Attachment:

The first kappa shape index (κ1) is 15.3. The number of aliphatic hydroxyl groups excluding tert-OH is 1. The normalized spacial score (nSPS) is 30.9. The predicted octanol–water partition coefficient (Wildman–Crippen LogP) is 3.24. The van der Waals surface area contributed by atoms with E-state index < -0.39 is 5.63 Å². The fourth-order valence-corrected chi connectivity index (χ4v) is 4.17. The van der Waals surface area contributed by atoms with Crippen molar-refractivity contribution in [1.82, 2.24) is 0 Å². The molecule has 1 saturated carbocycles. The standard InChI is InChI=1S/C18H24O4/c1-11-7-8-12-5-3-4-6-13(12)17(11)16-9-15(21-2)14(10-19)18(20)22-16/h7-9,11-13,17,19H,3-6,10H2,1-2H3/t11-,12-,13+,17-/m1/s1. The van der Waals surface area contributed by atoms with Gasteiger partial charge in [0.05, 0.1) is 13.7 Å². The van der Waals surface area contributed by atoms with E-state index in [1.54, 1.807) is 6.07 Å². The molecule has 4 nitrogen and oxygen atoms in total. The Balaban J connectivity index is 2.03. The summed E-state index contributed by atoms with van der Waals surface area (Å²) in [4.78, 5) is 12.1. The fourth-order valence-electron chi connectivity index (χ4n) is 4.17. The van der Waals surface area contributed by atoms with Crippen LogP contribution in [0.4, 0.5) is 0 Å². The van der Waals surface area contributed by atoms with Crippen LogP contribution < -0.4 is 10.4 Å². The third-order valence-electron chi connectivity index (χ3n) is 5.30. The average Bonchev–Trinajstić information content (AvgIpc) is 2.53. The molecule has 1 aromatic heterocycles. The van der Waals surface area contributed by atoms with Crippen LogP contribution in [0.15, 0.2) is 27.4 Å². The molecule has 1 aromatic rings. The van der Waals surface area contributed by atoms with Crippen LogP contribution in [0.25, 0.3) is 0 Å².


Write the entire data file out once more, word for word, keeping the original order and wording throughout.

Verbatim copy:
The first kappa shape index (κ1) is 15.3. The number of aliphatic hydroxyl groups excluding tert-OH is 1. The normalized spacial score (nSPS) is 30.9. The predicted octanol–water partition coefficient (Wildman–Crippen LogP) is 3.24. The van der Waals surface area contributed by atoms with E-state index < -0.39 is 5.63 Å². The fourth-order valence-corrected chi connectivity index (χ4v) is 4.17. The van der Waals surface area contributed by atoms with Crippen molar-refractivity contribution in [1.82, 2.24) is 0 Å². The molecule has 1 saturated carbocycles. The standard InChI is InChI=1S/C18H24O4/c1-11-7-8-12-5-3-4-6-13(12)17(11)16-9-15(21-2)14(10-19)18(20)22-16/h7-9,11-13,17,19H,3-6,10H2,1-2H3/t11-,12-,13+,17-/m1/s1. The van der Waals surface area contributed by atoms with Gasteiger partial charge in [0.05, 0.1) is 13.7 Å². The van der Waals surface area contributed by atoms with E-state index in [1.54, 1.807) is 6.07 Å². The molecule has 4 nitrogen and oxygen atoms in total. The Balaban J connectivity index is 2.03. The summed E-state index contributed by atoms with van der Waals surface area (Å²) in [4.78, 5) is 12.1. The fourth-order valence-electron chi connectivity index (χ4n) is 4.17. The van der Waals surface area contributed by atoms with Crippen LogP contribution in [0.4, 0.5) is 0 Å². The van der Waals surface area contributed by atoms with Crippen LogP contribution < -0.4 is 10.4 Å². The third-order valence-electron chi connectivity index (χ3n) is 5.30. The average Bonchev–Trinajstić information content (AvgIpc) is 2.53. The molecule has 1 aromatic heterocycles. The van der Waals surface area contributed by atoms with Crippen LogP contribution in [0.15, 0.2) is 27.4 Å². The molecule has 1 aromatic rings. The van der Waals surface area contributed by atoms with Crippen LogP contribution in [0.25, 0.3) is 0 Å².